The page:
Although we’re glad that we are starting to be able to communicate with Katherine we’re less thrilled about the burgeoning toddler temper tantrums. “Oh noooooo” is a common reaction to new food, familiar food, moving something out of the way, offering an unwanted toy, etc. Often accompanied by a terrific pout and stamping of feet. Our very own Rumpelstiltskin. So we’re trying to set some boundaries, sticking to the food we offer first, rather than retreating to safer waters, if only because we know it won’t get any easier as she gets older (but does it have to start so young???). Judging by her usual voraciousness, we’re pretty sure she won’t starve before eating the food we offer. But our lack of sleep isn’t making the job any easier, and we’ve discovered that the plaster and lack of carpet padding in our house makes for a very live space for Katherine’s yells. I may have to hang fabric panels on the wall just to deaden the sound a bit! She’s also not keen on us sitting or standing together (oh no, affection and camaraderie between parents!) or us standing next to the kitchen counter (so cooking has gotten a lot less fun). So, as much as we’re enjoying watching her wake up to the world, we’re hoping it won’t be too long before she learns that we’re more stubborn than she is, if less energetic.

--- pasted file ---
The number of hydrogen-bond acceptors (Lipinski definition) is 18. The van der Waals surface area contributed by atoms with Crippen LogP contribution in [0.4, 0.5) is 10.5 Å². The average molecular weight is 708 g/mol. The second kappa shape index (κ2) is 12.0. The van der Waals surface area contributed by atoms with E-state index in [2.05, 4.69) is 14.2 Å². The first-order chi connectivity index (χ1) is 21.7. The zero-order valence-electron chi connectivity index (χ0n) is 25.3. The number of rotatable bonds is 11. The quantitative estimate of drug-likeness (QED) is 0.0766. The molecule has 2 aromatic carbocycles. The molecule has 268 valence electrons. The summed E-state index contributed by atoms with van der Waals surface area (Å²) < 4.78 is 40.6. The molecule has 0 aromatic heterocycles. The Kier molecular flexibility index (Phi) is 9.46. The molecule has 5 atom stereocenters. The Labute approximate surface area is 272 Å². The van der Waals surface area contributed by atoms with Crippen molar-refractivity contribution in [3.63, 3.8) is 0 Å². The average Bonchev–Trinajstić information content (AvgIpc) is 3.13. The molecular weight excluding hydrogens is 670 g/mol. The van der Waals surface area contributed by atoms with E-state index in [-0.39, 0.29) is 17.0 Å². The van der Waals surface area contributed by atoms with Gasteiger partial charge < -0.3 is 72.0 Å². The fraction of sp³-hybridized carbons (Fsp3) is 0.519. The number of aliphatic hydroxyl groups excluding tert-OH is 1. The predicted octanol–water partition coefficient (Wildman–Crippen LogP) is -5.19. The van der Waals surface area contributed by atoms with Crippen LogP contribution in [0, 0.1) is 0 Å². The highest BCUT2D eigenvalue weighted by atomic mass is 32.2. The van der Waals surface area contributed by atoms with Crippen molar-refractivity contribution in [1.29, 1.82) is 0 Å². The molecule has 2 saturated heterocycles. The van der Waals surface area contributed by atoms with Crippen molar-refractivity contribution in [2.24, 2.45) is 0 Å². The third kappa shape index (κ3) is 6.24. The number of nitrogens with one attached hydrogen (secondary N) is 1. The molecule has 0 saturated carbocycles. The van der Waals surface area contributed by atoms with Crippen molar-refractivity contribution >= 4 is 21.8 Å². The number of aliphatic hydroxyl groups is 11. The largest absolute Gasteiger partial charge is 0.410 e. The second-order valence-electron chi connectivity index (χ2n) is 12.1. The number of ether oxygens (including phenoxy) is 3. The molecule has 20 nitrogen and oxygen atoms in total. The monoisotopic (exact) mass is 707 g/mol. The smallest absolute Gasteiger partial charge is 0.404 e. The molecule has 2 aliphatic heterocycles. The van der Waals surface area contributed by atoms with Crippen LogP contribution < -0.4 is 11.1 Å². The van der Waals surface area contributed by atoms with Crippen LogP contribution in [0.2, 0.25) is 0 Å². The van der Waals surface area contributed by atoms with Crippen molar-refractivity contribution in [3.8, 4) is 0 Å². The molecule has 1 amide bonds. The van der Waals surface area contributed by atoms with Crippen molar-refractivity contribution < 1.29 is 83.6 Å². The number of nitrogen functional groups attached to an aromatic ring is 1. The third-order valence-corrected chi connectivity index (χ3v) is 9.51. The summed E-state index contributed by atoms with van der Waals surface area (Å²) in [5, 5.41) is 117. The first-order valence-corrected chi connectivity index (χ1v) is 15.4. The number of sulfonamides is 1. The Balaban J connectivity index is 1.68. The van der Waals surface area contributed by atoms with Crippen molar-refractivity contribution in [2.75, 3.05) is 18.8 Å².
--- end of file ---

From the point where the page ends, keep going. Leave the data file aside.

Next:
I recall when our children were toddlers, the terrible 2’s began around 18 months. It is an exercise in parental patience and consistent follow through that you didn’t know you possessed. My method was to get on the child’s level eye-to-eye, and with few words, in a low, firm voice “No. We don’t act that way – no tantrums (or whatever the behavior).” Putting toddler to bed for a few minutes until she quiets down – over and over again – will eventually teach that her behavior will not get what she wants. Once again – good luck with that!
You aren’t suggesting that I was ever a difficult child, are you, Mom?
Not suggesting a thing – blatantly telling the world:)